The Cambodian state has taken responsibility for providing preschool education with a two-to-three-hour session per school day to some children aged between three an six years old, but there is no concrete plan or budget for public daycare. The absence of a state role in daycare allows private daycare to proliferate, but the fees are too high for low-income families.
At the same time, some non-profit institutions have initiated affordable daycare services to respond to the needs of people from low socio-economic backgrounds. During my PhD fieldwork in early 2018, I observed these affordable daycare services provided by some non-profit institutions, including preschools and ministries. Drawing on these services, I suggest that preschool and state institutional daycare are a good start for public daycare in Cambodia. But before any discussion on these options, we need to unravel some relevant legal and policy frameworks.
Articles 73 and 16 of the constitution and the 2007 Education Law respectively articulate that the state has a primary role in providing daycare to people, especially “women without support who have many children under their care.” Other relevant policy frameworks are the National Policy on Early Childhood Care and Development (NP-ECCD) of 2010, the Action Plan of NP-ECCD, Goals 4 and 5 embedded in the Cambodian Sustainable Development Goals (CSDGs) framework, and the Sustainable Development Goal 4-Education 2030 Roadmap initiated this year. All these policies, except Goal 5 in the CSDGs framework, tend to prioritize one-year preschool education with a three-hour session daily and relinquish the state’s role in care for children under six years old by assigning the family with this childcare.
Target 5.4 as part of Goal 5 in the CSDGs framework emphasizes “legal measures and policies that address and recognize work-life balance (housework and unpaid care) and promote more access to decent work for women” as its indicator. This indicator is a bit vague but has the potential to address the ignored public-daycare issue in Cambodia if it is considered in conjunction with the constitutional and legal provisions on childcare.
In the absence of formal public daycare, I have observed some affordable daycare services provided by some state-detached preschools, community preschools, Ministry of Women’s Affairs (MoWA) and some non-governmental organizations, Khemara Cambodia for example.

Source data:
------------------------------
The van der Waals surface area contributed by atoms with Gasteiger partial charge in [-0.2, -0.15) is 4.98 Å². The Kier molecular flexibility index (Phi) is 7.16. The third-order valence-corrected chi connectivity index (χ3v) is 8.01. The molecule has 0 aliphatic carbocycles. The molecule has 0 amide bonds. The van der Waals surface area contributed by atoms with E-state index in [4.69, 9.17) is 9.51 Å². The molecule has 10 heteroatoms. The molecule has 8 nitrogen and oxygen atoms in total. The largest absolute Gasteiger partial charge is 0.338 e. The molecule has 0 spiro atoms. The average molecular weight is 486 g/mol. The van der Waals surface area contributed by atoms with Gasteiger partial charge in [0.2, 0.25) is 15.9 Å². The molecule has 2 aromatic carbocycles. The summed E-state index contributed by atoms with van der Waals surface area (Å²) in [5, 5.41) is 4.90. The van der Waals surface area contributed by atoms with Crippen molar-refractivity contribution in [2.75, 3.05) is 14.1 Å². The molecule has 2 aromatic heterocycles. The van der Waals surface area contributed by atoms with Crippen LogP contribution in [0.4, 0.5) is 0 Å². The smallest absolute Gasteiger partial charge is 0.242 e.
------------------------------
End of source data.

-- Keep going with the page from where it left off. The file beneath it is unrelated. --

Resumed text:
During my fieldwork, I visited and interviewed the director and two teachers at 8-March preschool in Phnom Penh, which provides affordable full-day childcare in addition to daily routine three-hour preschool sessions. The school’s childcare service runs from 7am to 5pm and accommodates 144 of the 425 children who attend three-hour education sessions daily. Parents of each child under day-long childcare need to pay US$23 per month for their child’s lunches.
Another fascinating affordable daycare is provided by a community preschool, Prey Tatouch Community Childcare Centre (PTCCC), at Beung Khyang commune in Kandal province. PTCCC was initially established by a non-governmental organization called Caring for Young Khmer (CYK) in 1992 and then transferred to the commune council in 2017.
In 2018, the center was qualified as a standardized community preschool among the 600 SCPSs for their teachers to get an appropriate monthly salary from the Ministry of Education, Youth and Sport (MoEYS). This center cares for 30 children aged from three to five years whose parents are from low socio-economic backgrounds.
The official caring hours are from 7am to 3pm, but some parents drop their children at about 6-6:30am at a teacher’s house, while others pick up their children as late as about 5pm. Parents of each child are required to pay 2,000 riels (about 50 US cents) per day, equivalent to $10 per month.
In addition to these preschool childcare, MoWA just initiated daycare for its staff members, maybe the first state institution to do so. At this early stage, this center cares for children aged two to three years; the number of children is up and down from about three to four children for some days to more than 10 for other days. Although the center is at its early stage, it is a positive step for state institutional daycare in Cambodia.
The preceding three case studies reveal promising daycare services that benefit low-income families, such as garment-factory workers, farmers, small street vendors, tuk-tuk drivers, janitors and security officers. Nevertheless, the primary concern lies in their scale and sustainability issues.
To my knowledge, PTCCC may be the only community preschool that provides day-long childcare, while a few state preschools provide such services in Phnom Penh. Sustaining and scaling up such services requires the Cambodian state to formalize daycare at all state institutions from the national to sub-national levels, and at all 186 state-detached preschools and 600 standardized community preschools.
The formalization of these daycare services will require cooperation between relevant institutions and the National Committee on Early Childhood Care and Development (NC-ECCD) that oversees the NP-ECCD. One possible way of formalizing daycare at state institutions is for MoWA and NC-ECCD to work with the Cambodian National Council for Women and the Cambodian National Council for Children on a sub-decree, signed by Prime Minister Hun Sen, to instruct other state institutions to set up daycare centers within their institutions. Concerning preschool childcare, the NC-ECCD could prioritize it under the NP-ECCD and its upcoming Action Plan. This formalization of daycare cannot work without budget allocations.
The suggestion of formalization of daycare is not a fantasy but based on practical experiences on the ground. The proposal does not mean that we need to limit daycare to only a small number of preschools, but it is just a starting point.